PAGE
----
Is the neighbour's grass greener? Comparing family support in Lithuania and four other New Member States
To what extent can a country’s effectiveness in reducing child poverty be attributed to the size of family cash transfers (that is, both benefits and tax advantages) or to their design? In this paper, we disentangle the importance of each of these two factors, focusing on the family support system in Lithuania and comparing it with four other new member states. Both single parent and large families are increasingly susceptible to poverty in Lithuania. This contrasts with other former communist countries, namely Estonia, Hungary, Slovenia and the Czech Republic, which protect these family types much better. This paper examines whether their family transfer systems would achieve similar results in Lithuania. We employ the EUROMOD microsimulation tax-benefit model to swap family policies across countries and test whether size or design has greater effects on child poverty reduction in Lithuania. Hungarian, Slovenian and Czech policies would considerably improve the poverty situation among large families. Single parent families would only gain if Lithuanian spending on family transfers increased radically. Estonian policies would lead to mixed results: small gains for large families and losses for single parent families.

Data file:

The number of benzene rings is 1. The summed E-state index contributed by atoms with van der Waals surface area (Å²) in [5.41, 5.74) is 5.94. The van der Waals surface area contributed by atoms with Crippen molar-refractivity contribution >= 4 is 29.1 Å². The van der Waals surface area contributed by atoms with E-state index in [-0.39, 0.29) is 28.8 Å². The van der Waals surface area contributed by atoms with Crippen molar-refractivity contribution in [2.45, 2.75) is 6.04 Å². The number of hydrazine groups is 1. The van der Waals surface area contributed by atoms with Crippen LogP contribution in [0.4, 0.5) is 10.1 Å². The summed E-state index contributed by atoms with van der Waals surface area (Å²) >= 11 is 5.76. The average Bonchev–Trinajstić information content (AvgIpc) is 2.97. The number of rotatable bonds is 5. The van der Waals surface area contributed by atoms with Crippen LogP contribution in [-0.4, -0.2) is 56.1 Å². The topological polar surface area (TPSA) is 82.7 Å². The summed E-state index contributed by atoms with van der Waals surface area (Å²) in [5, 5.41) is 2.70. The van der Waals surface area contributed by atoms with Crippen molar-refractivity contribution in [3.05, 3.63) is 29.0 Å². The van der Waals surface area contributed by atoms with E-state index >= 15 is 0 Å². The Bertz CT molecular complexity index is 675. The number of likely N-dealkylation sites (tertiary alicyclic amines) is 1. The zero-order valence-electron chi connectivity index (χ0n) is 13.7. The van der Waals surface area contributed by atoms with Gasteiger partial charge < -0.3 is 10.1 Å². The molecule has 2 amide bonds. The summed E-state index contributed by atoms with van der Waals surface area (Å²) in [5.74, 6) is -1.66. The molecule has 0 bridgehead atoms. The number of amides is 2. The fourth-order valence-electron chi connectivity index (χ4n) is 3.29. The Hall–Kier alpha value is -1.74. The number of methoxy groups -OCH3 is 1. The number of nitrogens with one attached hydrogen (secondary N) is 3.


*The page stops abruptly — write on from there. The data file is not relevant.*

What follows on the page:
Journal of European Social Policy
Volume and page numbers
23 , 315 -331
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